Fresh vs. Bottled Lemon Juice
Bottled lemon juice may be an even worse idea for acne scars, because some bottled juices add preservatives and are made from lemon juice concentrate. The effects of these additional ingredients on skin are unknown.
Lemon Peel for Face Care (No Evidence)
Of course, lemon juice isn't the only part of a lemon you could use on your skin. Other supposed benefits of lemon on skin are all about the peel. Some say lemon peel helps with acne and that rubbing lemon on your face leads to smoother, glowing skin. But few sites that make this claim give any explanation on exactly how that all works.
Like lemon juice, lemon peel contains ascorbic acid — but that doesn't equate to being good at fighting acne. There are no human studies looking at lemon peel for skin lightening, acne or any other dermatological uses.
Lemon Essential Oil for Skin (No Evidence)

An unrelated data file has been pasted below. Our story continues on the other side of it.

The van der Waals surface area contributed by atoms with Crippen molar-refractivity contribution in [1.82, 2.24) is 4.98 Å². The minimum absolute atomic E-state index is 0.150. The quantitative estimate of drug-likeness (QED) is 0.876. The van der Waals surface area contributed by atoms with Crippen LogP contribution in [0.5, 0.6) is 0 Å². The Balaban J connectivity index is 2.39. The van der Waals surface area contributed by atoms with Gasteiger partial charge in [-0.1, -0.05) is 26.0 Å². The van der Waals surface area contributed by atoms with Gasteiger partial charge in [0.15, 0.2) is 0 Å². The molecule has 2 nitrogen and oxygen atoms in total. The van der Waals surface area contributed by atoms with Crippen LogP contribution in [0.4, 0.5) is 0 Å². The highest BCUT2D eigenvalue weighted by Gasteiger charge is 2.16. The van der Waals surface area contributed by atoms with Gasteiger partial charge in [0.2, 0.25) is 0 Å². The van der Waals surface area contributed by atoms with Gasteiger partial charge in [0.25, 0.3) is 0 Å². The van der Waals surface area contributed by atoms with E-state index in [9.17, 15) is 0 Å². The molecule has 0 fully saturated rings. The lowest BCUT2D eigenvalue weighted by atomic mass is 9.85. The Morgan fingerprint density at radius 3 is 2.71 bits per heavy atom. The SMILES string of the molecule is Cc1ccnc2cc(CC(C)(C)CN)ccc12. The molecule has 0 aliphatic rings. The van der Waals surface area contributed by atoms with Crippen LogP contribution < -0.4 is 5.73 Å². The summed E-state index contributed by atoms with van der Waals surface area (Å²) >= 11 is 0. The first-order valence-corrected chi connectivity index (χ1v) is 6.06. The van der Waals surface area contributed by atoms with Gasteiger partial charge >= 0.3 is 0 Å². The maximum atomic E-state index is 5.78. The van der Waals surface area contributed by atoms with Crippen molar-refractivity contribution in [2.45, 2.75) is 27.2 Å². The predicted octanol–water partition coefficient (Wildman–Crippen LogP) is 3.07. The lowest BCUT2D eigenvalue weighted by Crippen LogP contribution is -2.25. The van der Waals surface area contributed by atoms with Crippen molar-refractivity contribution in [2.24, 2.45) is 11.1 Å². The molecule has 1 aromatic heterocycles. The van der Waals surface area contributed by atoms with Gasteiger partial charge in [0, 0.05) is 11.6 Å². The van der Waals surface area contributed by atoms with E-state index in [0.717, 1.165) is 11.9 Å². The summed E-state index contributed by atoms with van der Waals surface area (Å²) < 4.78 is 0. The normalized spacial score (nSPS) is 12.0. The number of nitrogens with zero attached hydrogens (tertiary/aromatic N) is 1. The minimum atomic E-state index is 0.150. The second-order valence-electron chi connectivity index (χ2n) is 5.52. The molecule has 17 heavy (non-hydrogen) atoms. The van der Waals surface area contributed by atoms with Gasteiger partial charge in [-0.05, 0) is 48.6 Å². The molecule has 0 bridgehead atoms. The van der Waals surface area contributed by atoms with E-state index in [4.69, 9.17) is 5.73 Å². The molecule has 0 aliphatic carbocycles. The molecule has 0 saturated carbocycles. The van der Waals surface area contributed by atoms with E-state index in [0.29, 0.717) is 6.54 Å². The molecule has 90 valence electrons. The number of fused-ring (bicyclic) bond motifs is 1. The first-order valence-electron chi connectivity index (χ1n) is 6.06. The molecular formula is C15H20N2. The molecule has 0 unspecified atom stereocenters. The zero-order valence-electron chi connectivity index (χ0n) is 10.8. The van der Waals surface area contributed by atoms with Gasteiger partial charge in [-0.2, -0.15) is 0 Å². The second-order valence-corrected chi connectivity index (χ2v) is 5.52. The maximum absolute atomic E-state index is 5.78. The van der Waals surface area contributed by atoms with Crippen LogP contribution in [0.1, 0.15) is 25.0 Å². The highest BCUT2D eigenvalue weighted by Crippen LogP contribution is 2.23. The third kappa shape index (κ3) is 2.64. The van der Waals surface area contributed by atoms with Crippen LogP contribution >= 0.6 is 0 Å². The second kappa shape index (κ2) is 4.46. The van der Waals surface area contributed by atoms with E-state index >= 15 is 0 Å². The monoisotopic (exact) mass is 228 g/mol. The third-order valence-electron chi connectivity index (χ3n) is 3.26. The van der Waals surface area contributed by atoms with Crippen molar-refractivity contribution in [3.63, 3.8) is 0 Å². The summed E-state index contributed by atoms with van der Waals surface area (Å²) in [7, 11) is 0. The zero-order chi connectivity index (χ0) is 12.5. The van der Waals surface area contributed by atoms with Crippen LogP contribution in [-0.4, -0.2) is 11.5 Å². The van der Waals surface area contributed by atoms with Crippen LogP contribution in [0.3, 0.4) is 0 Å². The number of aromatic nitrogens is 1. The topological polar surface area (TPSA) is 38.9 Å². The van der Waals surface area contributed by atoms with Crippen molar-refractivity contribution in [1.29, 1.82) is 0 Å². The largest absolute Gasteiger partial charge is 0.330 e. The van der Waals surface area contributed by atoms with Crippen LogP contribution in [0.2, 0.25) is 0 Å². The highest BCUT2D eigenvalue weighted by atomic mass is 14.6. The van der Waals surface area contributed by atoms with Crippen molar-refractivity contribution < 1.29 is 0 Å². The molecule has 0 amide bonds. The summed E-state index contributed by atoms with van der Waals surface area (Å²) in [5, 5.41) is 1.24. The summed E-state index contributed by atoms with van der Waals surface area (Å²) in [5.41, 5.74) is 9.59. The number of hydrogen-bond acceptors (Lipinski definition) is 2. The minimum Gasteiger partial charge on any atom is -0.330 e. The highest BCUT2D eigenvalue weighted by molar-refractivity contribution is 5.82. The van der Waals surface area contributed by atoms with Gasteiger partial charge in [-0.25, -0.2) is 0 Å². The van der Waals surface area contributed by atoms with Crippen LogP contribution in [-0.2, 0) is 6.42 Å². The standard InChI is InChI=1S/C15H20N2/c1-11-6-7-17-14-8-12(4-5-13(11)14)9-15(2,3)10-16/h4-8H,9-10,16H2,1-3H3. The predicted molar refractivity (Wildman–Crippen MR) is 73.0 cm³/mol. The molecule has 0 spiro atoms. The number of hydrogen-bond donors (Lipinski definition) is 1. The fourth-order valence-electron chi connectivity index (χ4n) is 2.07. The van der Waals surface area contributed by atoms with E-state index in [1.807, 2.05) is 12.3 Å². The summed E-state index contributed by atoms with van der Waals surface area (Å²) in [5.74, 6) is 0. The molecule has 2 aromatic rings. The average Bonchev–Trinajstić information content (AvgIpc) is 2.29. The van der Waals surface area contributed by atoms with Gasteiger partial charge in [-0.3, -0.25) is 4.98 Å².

Different essential oils may help with stress, sleep, headaches and more. But there is no scientific evidence that lemon oil has benefits for skin.
Although your friend or a TikTok or Instagram star may tell you that lemon juice works wonders for your skin, the research does not support most of these claims. Whether you're interested in lightening dark spots, clearing up acne, reducing scarring or anything else, there's just not enough evidence to support trying lemon juice for skin.
If you still wish to give it a shot, definitely use fresh lemon juice rather than bottled lemon juice to avoid any preservatives or other added ingredients. Also be sure to test your skin first with a very small application of lemon juice. That way you can check for any burning, irritation or other negative side effects before you apply it to a larger area of skin.
Don't forget that if you have any skin concerns or questions, it's always smart to see a dermatologist. They can recommend home, over-the-counter or prescription treatments and then follow up with you to see if those things are working or if you should try something else.